Friday, December 2, 2016

The Third Alibi (1961)

The Third Alibi is a rather obscure little 1961 low-budget British murder mystery. It’s always a joy when a movie like this turns out to be a lot more special than one would expect. This one is in fact a neglected gem.

Composer Norman Martell (Laurence Payne) is married to Helen (Patricia Dainton) but he’s having an affair with Helen’s half-sister Peggy (Jane Griffiths). Peggy is putting a lot of pressure on Norman to ask Helen for a divorce. Peggy is determined that Norman is going to marry her. Unfortunately (for Norman) Helen absolutely refuses to consider giving him a divorce. As so often happens in crime movies it occurs to the adulterous couple that murdering Helen would solve all their problems. Norman has cooked up an elaborate plan for the perfect murder. He has gone into the matter in painstaking detail. Both he and Peggy will have rock-solid unbreakable alibis. Two alibis that will guarantee success.

Of course if every perfect murder went according to plan there wouldn’t be any murder mystery movies. Something will go wrong and to the film’s credit the plan goes awry in an interesting and original manner. This provides the first of the movie’s nasty little twists. It’s the third alibi that provides the really vicious sting in the tail and it’s very clever indeed.

Maurice J. Wilson and Montgomery Tully wrote the screenplay and it’s a very fine piece of work, intricately constructed and with a very neat symmetry as the third major plot twist kicks in at the end.

Tully also directed. He was responsible for numerous low-budget features and his directing style is unostentatious but quietly effective.

The cast is equally impressive. Patricia Dainton is excellent as Helen, giving a subtle performance that becomes more and impressive as the movie progresses. Laurence Payne is equally as good as Norman, a selfish man and a weak one and there’s nothing more dangerous (and pathetic) than a weak man who tries to be forceful and decisive. Jane Griffiths is also very solid as Peggy, a woman who is in her own way every bit as reprehensible and conniving as Norman. Norman and Peggy are very unsympathetic characters but that actually works to the film’s advantage - they’re awful people but they’re awful in a way that keeps us engrossed.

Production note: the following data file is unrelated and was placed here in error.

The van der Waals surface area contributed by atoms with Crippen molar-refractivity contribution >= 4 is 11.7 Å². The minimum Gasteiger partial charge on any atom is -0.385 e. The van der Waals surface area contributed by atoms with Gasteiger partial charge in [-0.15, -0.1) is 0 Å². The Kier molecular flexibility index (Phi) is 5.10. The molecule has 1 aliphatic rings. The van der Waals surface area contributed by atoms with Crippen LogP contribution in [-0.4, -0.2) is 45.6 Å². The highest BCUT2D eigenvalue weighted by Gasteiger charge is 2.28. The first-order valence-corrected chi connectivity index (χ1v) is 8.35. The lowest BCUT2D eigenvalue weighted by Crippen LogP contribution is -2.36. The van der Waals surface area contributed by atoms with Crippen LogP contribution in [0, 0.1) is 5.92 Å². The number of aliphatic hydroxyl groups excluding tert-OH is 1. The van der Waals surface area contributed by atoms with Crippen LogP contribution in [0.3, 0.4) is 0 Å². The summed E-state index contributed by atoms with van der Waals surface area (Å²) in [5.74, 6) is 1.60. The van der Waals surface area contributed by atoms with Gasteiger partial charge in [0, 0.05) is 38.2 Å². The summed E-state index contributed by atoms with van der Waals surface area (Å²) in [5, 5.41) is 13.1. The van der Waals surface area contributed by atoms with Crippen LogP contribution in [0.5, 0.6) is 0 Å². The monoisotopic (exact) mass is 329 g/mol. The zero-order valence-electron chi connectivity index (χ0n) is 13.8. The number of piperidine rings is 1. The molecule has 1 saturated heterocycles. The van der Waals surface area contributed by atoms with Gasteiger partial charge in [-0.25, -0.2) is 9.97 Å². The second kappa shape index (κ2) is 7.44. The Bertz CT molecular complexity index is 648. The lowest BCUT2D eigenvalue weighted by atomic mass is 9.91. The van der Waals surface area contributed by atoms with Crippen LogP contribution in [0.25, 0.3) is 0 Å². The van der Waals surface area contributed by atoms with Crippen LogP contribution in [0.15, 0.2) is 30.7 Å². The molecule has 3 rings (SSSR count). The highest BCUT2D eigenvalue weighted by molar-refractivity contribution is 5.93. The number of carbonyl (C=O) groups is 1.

John Arnatt is quite splendid as the quietly spoken Superintendent Ross, a man who does his job without fuss but with thoroughness and efficiency.

Look out for brief cameos by Cleo Laine and Dudley Moore (playing the piano).

This is a low-budget movie but the great thing about crime pictures is that they don’t need big budgets. It was obviously shot mostly (or even possibly almost entirely) in the studio but it doesn’t look cheap or shoddy. Production values are perfectly adequate. It’s the writing and the performances that matter and there are no problems in those departments.

Running time is 68 minutes and there’s not a wasted minute in the movie.

Renown Pictures have released this movie as part of a three-movie DVD set (the other movies being A Stranger in Town and Night Was Our Friend). It’s a single-disc set but since each movie only runs for a bit over an hour there are no problems at all with this method and the transfers are quite satisfactory. There are no extras but the set is still excellent value for money. Of the other two movies Night Was Our Friend is also pretty good. I haven’t had a chance to watch A Stranger in Town. It’s a UK DVD but the good news is that it’s all-region.

The Third Alibi is a very nifty little movie with a clever plot and and excellent performances. Very highly recommended.

1 comment:

  1. Saw this a few days ago on the Talking Pictures channel. Very good indeed.

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